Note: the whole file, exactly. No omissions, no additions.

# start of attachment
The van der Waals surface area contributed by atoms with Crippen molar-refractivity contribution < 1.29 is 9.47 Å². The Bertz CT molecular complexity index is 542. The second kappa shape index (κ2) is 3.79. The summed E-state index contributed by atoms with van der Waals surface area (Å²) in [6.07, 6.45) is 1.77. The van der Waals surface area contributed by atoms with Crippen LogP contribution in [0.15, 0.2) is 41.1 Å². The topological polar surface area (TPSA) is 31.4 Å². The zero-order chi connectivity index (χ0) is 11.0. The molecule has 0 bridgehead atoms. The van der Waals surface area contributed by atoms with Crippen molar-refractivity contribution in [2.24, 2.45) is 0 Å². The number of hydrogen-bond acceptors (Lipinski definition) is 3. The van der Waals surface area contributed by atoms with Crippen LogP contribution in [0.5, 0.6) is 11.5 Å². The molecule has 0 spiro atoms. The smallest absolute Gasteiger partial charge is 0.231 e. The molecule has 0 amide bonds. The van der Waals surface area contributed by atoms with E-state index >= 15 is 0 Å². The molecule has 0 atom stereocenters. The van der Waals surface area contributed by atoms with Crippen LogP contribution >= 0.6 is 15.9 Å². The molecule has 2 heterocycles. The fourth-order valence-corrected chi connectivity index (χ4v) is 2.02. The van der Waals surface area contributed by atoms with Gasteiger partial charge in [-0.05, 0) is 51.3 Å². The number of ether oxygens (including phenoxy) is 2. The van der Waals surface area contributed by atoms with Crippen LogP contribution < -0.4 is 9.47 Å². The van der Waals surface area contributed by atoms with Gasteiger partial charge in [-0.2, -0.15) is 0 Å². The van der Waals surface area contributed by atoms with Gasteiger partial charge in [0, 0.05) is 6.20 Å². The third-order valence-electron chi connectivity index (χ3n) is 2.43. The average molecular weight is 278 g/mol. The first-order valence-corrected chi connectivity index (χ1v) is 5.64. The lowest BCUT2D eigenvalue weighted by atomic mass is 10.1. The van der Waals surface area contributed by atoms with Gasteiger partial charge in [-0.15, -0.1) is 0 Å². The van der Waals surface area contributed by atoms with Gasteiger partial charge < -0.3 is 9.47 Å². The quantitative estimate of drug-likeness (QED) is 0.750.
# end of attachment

The van der Waals surface area contributed by atoms with Crippen molar-refractivity contribution < 1.29 is 9.47 Å². The Bertz CT molecular complexity index is 542. The second kappa shape index (κ2) is 3.79. The summed E-state index contributed by atoms with van der Waals surface area (Å²) in [6.07, 6.45) is 1.77. The van der Waals surface area contributed by atoms with Crippen LogP contribution in [0.15, 0.2) is 41.1 Å². The topological polar surface area (TPSA) is 31.4 Å². The zero-order chi connectivity index (χ0) is 11.0. The molecule has 0 bridgehead atoms. The van der Waals surface area contributed by atoms with Crippen molar-refractivity contribution in [2.24, 2.45) is 0 Å². The number of hydrogen-bond acceptors (Lipinski definition) is 3. The van der Waals surface area contributed by atoms with Crippen LogP contribution in [0.5, 0.6) is 11.5 Å². The molecule has 0 spiro atoms. The smallest absolute Gasteiger partial charge is 0.231 e. The molecule has 0 amide bonds. The van der Waals surface area contributed by atoms with E-state index >= 15 is 0 Å². The molecule has 0 atom stereocenters. The van der Waals surface area contributed by atoms with Crippen LogP contribution >= 0.6 is 15.9 Å². The molecule has 2 heterocycles. The fourth-order valence-corrected chi connectivity index (χ4v) is 2.02. The van der Waals surface area contributed by atoms with Gasteiger partial charge in [-0.05, 0) is 51.3 Å². The number of ether oxygens (including phenoxy) is 2. The van der Waals surface area contributed by atoms with Crippen LogP contribution < -0.4 is 9.47 Å². The van der Waals surface area contributed by atoms with Gasteiger partial charge in [-0.2, -0.15) is 0 Å². The van der Waals surface area contributed by atoms with Gasteiger partial charge in [0, 0.05) is 6.20 Å². The third-order valence-electron chi connectivity index (χ3n) is 2.43. The average molecular weight is 278 g/mol. The first-order valence-corrected chi connectivity index (χ1v) is 5.64. The lowest BCUT2D eigenvalue weighted by atomic mass is 10.1. The van der Waals surface area contributed by atoms with Gasteiger partial charge in [-0.15, -0.1) is 0 Å². The van der Waals surface area contributed by atoms with Gasteiger partial charge < -0.3 is 9.47 Å². The quantitative estimate of drug-likeness (QED) is 0.750.